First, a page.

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When working with Operators in JavaScript are you confused by the difference between the double equals “==” and the triple equals “===” in a comparison statement? It can be a little tricky determining which one is appropriate.

Here is the difference between these two Operators:

== is “EQUALITY”
=== is “STRICT EQUALITY”

If you have the following statement:
var y = 8;
var z = ”8”;

where y is the number 8 and z is the string “8″. Let’s see what happens…

if ( y==z ) {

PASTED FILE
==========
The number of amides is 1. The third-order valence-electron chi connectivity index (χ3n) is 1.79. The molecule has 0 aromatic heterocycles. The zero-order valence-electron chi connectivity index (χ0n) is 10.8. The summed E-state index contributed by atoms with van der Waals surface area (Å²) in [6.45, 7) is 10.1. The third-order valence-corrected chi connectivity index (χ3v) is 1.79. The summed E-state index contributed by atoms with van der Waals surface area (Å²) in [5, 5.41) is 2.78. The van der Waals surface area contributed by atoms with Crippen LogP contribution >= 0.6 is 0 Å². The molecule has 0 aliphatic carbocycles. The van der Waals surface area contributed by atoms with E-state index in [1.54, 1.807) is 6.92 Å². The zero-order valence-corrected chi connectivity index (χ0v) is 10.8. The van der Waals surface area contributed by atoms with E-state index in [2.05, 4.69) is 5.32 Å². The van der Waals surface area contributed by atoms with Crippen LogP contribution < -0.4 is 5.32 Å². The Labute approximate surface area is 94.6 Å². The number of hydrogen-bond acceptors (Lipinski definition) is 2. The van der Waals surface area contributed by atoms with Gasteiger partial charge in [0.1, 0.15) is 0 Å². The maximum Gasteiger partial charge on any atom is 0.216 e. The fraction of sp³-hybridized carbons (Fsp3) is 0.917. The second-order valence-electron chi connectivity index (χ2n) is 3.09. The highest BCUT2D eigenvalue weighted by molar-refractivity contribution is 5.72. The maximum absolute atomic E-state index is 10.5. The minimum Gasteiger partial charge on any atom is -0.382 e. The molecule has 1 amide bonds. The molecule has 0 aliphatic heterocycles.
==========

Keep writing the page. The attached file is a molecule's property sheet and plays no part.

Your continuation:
Alert (“YES, they are Equal”);
} else {
Alert (“NO, they are not Equal”);
}

JavaScript sees that these two variables have the same value. Using the equality symbol in this example will return “YES, they are Equal”.

if ( y===z ) {
Alert (“YES, they are Equal”);
} else {
Alert (“NO, they are not Equal”);
}

But in this example, JavaScript sees that they have the same value but are not the same type. Using the strict equality symbol in this example will return “NO, they are not Equal”.

In most cases, it will be ok to use the equality symbol. BUT be careful what you are asking…